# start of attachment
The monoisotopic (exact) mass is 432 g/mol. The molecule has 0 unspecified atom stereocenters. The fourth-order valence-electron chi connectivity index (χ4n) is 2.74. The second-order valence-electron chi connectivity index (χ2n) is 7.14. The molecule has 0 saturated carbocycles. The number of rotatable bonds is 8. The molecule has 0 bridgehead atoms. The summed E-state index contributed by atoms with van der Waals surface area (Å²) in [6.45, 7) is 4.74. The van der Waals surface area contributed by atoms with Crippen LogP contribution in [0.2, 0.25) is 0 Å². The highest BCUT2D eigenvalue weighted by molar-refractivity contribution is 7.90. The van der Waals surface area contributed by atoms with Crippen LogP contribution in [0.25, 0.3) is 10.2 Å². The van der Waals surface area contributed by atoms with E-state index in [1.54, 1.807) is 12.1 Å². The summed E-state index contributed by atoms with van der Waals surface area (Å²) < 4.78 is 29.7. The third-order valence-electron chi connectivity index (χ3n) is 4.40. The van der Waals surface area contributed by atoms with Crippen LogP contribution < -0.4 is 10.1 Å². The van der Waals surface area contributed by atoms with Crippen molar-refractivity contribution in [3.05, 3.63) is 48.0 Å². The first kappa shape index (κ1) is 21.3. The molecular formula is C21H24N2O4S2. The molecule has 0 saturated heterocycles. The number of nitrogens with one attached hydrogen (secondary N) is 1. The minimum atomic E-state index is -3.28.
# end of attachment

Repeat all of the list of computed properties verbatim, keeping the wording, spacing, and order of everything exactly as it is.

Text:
The monoisotopic (exact) mass is 432 g/mol. The molecule has 0 unspecified atom stereocenters. The fourth-order valence-electron chi connectivity index (χ4n) is 2.74. The second-order valence-electron chi connectivity index (χ2n) is 7.14. The molecule has 0 saturated carbocycles. The number of rotatable bonds is 8. The molecule has 0 bridgehead atoms. The summed E-state index contributed by atoms with van der Waals surface area (Å²) in [6.45, 7) is 4.74. The van der Waals surface area contributed by atoms with Crippen LogP contribution in [0.2, 0.25) is 0 Å². The highest BCUT2D eigenvalue weighted by molar-refractivity contribution is 7.90. The van der Waals surface area contributed by atoms with Crippen LogP contribution in [0.25, 0.3) is 10.2 Å². The van der Waals surface area contributed by atoms with E-state index in [1.54, 1.807) is 12.1 Å². The summed E-state index contributed by atoms with van der Waals surface area (Å²) < 4.78 is 29.7. The third-order valence-electron chi connectivity index (χ3n) is 4.40. The van der Waals surface area contributed by atoms with Crippen LogP contribution < -0.4 is 10.1 Å². The van der Waals surface area contributed by atoms with Crippen molar-refractivity contribution in [3.05, 3.63) is 48.0 Å². The first kappa shape index (κ1) is 21.3. The molecular formula is C21H24N2O4S2. The molecule has 0 saturated heterocycles. The number of nitrogens with one attached hydrogen (secondary N) is 1. The minimum atomic E-state index is -3.28.